Pramantha Tagore

Pramantha Tagore
Cohort Year: 2023
Research Interests: Cultural and Social History of Modern South Asia c. 1800-1950; Traditions of Raga Music in Bengal and North India; Caste, Class, and Identity Politics; Translation and Transmission; Modernity and the Global History of Music.
Education: M. Phil and M.A, Department of English, Jadavpur University


Pramantha Tagore’s research and scholarship explore the interplay between music, race, and cultural politics in the long nineteenth century. A prominent emphasis of his work has been on the historical practices of music-making in modern South Asia, in particular, colonial Bengal, and how these practices help shape cultural identities. He is presently a Neubauer Family Foundation Doctoral Fellow at the Department of Music, and holds simultaneous positions as Honorary Fellow and Associate Director of the Centre for Nineteenth Century Studies International (CNCSI) based at Durham University and the International Nineteenth Century Studies Association (INCSA). He is also a Ralph Nicholas South Asia Fellow at the University of Chicago’s International House, and a 2023-24 Elinor Ostrom Fellow at the Mercatus Centre at George Mason University. His previous appointment at the University of Chicago was supported through a generous grant from the Fulbright Foundation via a Nehru-Fulbright Visiting Doctoral Fellowship.

On the musical side, Pramantha is a professional Sarod player trained in the Maihar-Senia style of Hindustani Music. For over two decades, he has received instruction on the Sarod, vocal music, and other instruments from renowned teachers in India through the guru-shishya parampara (master-disciple) system. As a musician, educator, and performer, he has collaborated with artists and ensembles spread across a wide array of genres and music practices, including those from South Asia, Indonesia, the United States, the Middle East, and Australia. Examples of his collaborations include those with the International Academy of Musical Arts (IAMS), the Australian Red Cross, Creative Victoria, Chicago Mehfil, and the Consolato Generale d’Italia, to name a few. He is also empaneled with the Indian Council for Cultural Relations (ICCR) and is an affiliated artiste with All India Radio, the national broadcasting service of India.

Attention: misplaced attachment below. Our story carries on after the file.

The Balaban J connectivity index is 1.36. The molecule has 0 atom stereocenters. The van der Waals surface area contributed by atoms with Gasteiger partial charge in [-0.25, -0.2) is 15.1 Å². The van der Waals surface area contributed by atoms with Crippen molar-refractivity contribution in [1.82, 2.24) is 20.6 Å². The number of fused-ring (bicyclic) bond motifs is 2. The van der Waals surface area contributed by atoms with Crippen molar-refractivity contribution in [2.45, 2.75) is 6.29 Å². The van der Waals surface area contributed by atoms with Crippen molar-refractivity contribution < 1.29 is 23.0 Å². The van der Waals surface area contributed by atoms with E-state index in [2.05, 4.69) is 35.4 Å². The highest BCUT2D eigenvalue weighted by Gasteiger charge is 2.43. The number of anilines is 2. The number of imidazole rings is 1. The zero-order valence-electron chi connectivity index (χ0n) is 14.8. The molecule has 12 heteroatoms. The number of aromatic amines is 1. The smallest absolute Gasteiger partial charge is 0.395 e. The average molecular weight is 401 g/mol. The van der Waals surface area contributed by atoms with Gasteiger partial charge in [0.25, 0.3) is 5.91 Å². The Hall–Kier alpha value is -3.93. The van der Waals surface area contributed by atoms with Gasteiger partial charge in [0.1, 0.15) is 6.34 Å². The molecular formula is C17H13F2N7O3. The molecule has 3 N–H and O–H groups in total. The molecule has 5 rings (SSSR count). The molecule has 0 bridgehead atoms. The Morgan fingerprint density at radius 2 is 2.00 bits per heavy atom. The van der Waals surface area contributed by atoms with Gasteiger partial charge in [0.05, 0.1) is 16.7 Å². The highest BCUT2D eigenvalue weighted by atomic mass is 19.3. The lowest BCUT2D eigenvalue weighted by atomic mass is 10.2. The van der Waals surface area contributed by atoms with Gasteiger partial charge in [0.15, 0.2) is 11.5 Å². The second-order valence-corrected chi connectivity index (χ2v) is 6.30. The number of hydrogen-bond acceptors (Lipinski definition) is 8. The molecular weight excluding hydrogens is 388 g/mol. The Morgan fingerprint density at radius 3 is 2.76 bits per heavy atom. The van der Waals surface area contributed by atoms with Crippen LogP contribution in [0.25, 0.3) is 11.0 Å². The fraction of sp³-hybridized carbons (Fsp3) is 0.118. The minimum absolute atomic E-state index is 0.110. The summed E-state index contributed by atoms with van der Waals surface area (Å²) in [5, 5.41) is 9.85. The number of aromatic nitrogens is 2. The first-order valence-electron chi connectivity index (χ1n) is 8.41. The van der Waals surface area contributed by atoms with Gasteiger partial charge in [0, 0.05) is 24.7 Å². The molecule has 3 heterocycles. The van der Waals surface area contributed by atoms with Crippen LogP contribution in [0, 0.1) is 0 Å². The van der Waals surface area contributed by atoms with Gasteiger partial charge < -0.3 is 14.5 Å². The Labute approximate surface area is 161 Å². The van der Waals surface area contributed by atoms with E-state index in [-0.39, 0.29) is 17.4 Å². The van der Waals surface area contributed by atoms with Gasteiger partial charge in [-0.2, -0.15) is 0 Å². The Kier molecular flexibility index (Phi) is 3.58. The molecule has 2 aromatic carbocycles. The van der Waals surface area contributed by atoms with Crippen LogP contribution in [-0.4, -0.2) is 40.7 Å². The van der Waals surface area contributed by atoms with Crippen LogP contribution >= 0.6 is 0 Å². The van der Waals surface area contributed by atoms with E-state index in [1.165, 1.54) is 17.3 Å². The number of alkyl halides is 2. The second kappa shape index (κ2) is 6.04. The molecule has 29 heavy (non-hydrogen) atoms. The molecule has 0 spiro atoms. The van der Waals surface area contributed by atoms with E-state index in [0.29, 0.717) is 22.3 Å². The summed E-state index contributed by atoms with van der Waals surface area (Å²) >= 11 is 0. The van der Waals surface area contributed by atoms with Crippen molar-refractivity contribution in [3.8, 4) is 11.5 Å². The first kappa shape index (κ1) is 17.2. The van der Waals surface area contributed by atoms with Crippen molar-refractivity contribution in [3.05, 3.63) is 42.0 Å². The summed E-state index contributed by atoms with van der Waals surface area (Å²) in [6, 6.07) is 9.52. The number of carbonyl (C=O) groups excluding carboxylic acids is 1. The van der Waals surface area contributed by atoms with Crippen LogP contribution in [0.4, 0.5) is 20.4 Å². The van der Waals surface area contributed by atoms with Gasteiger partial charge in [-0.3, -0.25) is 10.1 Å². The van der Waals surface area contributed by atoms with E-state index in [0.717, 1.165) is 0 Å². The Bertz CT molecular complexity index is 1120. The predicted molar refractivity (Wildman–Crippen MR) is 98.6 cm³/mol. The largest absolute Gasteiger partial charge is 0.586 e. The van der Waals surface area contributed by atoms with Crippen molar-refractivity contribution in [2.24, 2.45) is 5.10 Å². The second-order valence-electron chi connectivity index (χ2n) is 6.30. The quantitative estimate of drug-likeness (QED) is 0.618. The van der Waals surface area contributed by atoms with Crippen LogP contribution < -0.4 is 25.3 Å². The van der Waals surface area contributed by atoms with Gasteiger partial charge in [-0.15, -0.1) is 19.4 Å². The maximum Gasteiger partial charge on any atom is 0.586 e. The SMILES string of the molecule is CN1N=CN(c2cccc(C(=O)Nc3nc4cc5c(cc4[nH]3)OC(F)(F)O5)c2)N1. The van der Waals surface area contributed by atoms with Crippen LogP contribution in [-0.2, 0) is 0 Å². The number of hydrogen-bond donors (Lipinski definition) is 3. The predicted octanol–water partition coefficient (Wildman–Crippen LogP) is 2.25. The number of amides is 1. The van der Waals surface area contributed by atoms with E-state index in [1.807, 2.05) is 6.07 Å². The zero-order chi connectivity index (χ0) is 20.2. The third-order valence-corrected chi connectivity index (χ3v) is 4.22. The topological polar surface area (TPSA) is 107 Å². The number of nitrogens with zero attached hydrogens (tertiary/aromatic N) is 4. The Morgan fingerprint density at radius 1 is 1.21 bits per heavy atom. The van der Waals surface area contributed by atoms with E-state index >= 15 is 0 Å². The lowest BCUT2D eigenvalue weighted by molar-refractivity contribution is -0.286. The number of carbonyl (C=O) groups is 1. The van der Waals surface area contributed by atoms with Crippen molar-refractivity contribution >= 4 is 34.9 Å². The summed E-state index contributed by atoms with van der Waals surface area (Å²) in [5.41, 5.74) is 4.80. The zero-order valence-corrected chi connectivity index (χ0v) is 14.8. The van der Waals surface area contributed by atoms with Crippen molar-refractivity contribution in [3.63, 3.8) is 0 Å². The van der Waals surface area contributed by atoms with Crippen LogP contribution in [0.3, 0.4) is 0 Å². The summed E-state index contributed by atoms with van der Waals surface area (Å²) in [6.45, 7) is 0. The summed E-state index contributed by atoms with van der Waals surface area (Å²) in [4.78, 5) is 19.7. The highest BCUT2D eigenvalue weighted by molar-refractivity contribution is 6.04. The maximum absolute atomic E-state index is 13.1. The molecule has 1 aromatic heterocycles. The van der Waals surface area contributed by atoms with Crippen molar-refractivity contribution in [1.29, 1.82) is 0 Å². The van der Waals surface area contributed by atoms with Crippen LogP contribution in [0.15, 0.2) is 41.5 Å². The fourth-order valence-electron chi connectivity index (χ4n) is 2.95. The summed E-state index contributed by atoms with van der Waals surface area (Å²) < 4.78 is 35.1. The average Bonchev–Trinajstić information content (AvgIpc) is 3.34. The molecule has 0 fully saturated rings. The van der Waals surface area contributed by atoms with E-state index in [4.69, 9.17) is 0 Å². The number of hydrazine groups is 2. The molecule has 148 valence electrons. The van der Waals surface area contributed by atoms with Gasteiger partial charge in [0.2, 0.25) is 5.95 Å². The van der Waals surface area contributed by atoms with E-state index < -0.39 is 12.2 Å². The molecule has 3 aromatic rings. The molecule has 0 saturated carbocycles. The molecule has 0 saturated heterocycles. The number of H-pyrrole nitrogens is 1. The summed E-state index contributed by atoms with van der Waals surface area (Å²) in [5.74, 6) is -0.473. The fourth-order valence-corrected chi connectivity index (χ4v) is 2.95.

Pramantha’s recent publications include “Songs for the Empress: Queen Victoria in the Music History of Colonial Bengal,” Victorian Literature and Culture (Cambridge: Forthcoming); “Pure or Tainted: Representing a Source of Colonial Bengali-English Music in RISM,” Fontis Artis Musicae, 69:3, 229–251 (with Christina Linklater and Emerson Morgan); “Listening Through the Walls: Music-making in the Historic Houses of Rabindranath Tagore,” in Sound Heritage: Making Music Matter in Historic Houses, eds. Jeanice Brooks, Matthew Stephens, Wiebke Thormählen (Routledge, 2021); “From the Private to the Public: Hindustani Raga Music in Colonial Calcutta. 1800-1945,” in Kolkata in Space, Time and Imagination Vol. II, eds. Melitta Waligora and Anuradha Roy (Primus 2020); “The Cultural Evolution of Performance: Representing Shakespeare Through Jazz,” International Journal of Cultural Studies and Social Sciences, 3:6, 144–160. Highlights of his ongoing research have been presented at conferences and invited talks organized by the Society for Ethnomusicology, Fulbright Research Speakers Series, The Bhawanipur Education Society College, Archive of North Indian Classical Music (ANICM, Jadavpur), Nineteenth Century Studies Research Unit (Monash University), and the International Council for Traditions of Music and Dance (ICTM).